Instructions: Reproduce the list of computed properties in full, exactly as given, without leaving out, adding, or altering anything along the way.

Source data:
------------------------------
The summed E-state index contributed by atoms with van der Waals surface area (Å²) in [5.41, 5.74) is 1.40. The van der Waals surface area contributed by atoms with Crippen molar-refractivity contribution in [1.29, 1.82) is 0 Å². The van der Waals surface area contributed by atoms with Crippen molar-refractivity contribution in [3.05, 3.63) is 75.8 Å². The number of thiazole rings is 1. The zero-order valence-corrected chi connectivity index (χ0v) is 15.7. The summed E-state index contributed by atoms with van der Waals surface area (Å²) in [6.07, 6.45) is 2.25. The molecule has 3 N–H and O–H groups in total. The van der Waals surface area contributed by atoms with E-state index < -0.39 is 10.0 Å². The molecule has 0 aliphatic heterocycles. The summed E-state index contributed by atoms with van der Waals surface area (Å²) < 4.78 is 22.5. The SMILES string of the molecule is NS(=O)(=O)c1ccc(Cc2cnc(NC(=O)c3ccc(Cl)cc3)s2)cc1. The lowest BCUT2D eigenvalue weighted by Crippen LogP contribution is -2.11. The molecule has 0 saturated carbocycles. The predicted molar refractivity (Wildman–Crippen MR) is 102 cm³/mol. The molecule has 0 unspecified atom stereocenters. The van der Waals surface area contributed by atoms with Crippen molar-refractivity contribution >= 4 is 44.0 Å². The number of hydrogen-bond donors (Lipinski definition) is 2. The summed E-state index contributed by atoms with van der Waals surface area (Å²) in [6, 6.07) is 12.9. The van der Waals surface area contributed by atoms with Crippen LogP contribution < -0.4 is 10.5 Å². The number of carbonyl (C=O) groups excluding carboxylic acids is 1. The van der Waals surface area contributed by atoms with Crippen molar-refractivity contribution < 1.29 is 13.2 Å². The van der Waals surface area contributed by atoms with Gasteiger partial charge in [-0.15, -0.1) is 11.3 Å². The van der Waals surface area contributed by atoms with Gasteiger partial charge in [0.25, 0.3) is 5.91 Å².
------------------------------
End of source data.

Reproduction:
The summed E-state index contributed by atoms with van der Waals surface area (Å²) in [5.41, 5.74) is 1.40. The van der Waals surface area contributed by atoms with Crippen molar-refractivity contribution in [1.29, 1.82) is 0 Å². The van der Waals surface area contributed by atoms with Crippen molar-refractivity contribution in [3.05, 3.63) is 75.8 Å². The number of thiazole rings is 1. The zero-order valence-corrected chi connectivity index (χ0v) is 15.7. The summed E-state index contributed by atoms with van der Waals surface area (Å²) in [6.07, 6.45) is 2.25. The molecule has 3 N–H and O–H groups in total. The van der Waals surface area contributed by atoms with E-state index < -0.39 is 10.0 Å². The molecule has 0 aliphatic heterocycles. The summed E-state index contributed by atoms with van der Waals surface area (Å²) < 4.78 is 22.5. The SMILES string of the molecule is NS(=O)(=O)c1ccc(Cc2cnc(NC(=O)c3ccc(Cl)cc3)s2)cc1. The lowest BCUT2D eigenvalue weighted by Crippen LogP contribution is -2.11. The molecule has 0 saturated carbocycles. The predicted molar refractivity (Wildman–Crippen MR) is 102 cm³/mol. The molecule has 0 unspecified atom stereocenters. The van der Waals surface area contributed by atoms with Crippen molar-refractivity contribution >= 4 is 44.0 Å². The number of hydrogen-bond donors (Lipinski definition) is 2. The summed E-state index contributed by atoms with van der Waals surface area (Å²) in [6, 6.07) is 12.9. The van der Waals surface area contributed by atoms with Crippen LogP contribution < -0.4 is 10.5 Å². The number of carbonyl (C=O) groups excluding carboxylic acids is 1. The van der Waals surface area contributed by atoms with Crippen molar-refractivity contribution < 1.29 is 13.2 Å². The van der Waals surface area contributed by atoms with Gasteiger partial charge in [-0.15, -0.1) is 11.3 Å². The van der Waals surface area contributed by atoms with Gasteiger partial charge in [0.25, 0.3) is 5.91 Å².